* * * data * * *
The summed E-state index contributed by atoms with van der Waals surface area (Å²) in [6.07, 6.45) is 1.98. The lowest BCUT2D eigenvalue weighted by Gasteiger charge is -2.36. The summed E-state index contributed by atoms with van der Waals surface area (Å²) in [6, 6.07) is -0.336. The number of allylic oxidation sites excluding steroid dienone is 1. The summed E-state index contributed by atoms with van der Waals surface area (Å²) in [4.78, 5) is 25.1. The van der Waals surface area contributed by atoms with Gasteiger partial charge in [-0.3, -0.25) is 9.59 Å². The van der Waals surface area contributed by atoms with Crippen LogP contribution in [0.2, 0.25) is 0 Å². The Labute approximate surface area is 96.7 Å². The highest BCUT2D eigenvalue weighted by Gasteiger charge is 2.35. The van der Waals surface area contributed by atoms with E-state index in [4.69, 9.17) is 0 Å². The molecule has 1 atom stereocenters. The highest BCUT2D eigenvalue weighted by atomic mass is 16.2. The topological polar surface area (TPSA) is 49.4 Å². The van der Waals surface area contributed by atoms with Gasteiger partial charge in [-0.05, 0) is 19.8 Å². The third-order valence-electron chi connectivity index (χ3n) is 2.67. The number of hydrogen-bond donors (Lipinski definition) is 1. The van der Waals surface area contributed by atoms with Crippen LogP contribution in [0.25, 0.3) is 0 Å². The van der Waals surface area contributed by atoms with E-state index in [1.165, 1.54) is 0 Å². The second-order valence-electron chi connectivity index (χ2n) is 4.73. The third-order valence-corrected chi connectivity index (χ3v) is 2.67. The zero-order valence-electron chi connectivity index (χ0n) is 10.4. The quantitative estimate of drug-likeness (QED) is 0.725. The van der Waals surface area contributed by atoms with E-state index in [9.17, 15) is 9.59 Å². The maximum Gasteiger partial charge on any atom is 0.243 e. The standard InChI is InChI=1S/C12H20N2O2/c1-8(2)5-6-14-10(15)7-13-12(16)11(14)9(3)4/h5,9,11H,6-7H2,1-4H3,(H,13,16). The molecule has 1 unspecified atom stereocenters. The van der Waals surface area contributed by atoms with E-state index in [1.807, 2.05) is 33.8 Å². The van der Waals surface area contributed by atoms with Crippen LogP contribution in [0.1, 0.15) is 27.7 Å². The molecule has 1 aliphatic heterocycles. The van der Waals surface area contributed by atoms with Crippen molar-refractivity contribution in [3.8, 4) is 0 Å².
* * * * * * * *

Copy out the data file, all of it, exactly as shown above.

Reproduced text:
The summed E-state index contributed by atoms with van der Waals surface area (Å²) in [6.07, 6.45) is 1.98. The lowest BCUT2D eigenvalue weighted by Gasteiger charge is -2.36. The summed E-state index contributed by atoms with van der Waals surface area (Å²) in [6, 6.07) is -0.336. The number of allylic oxidation sites excluding steroid dienone is 1. The summed E-state index contributed by atoms with van der Waals surface area (Å²) in [4.78, 5) is 25.1. The van der Waals surface area contributed by atoms with Gasteiger partial charge in [-0.3, -0.25) is 9.59 Å². The van der Waals surface area contributed by atoms with Crippen LogP contribution in [0.2, 0.25) is 0 Å². The Labute approximate surface area is 96.7 Å². The highest BCUT2D eigenvalue weighted by Gasteiger charge is 2.35. The van der Waals surface area contributed by atoms with E-state index in [4.69, 9.17) is 0 Å². The molecule has 1 atom stereocenters. The highest BCUT2D eigenvalue weighted by atomic mass is 16.2. The topological polar surface area (TPSA) is 49.4 Å². The van der Waals surface area contributed by atoms with Gasteiger partial charge in [-0.05, 0) is 19.8 Å². The third-order valence-electron chi connectivity index (χ3n) is 2.67. The number of hydrogen-bond donors (Lipinski definition) is 1. The van der Waals surface area contributed by atoms with Crippen LogP contribution in [0.25, 0.3) is 0 Å². The van der Waals surface area contributed by atoms with E-state index in [1.165, 1.54) is 0 Å². The second-order valence-electron chi connectivity index (χ2n) is 4.73. The third-order valence-corrected chi connectivity index (χ3v) is 2.67. The zero-order valence-electron chi connectivity index (χ0n) is 10.4. The quantitative estimate of drug-likeness (QED) is 0.725. The van der Waals surface area contributed by atoms with E-state index in [9.17, 15) is 9.59 Å². The maximum Gasteiger partial charge on any atom is 0.243 e. The standard InChI is InChI=1S/C12H20N2O2/c1-8(2)5-6-14-10(15)7-13-12(16)11(14)9(3)4/h5,9,11H,6-7H2,1-4H3,(H,13,16). The molecule has 1 unspecified atom stereocenters. The van der Waals surface area contributed by atoms with E-state index in [1.807, 2.05) is 33.8 Å². The van der Waals surface area contributed by atoms with Crippen LogP contribution in [0.1, 0.15) is 27.7 Å². The molecule has 1 aliphatic heterocycles. The van der Waals surface area contributed by atoms with Crippen molar-refractivity contribution in [3.8, 4) is 0 Å².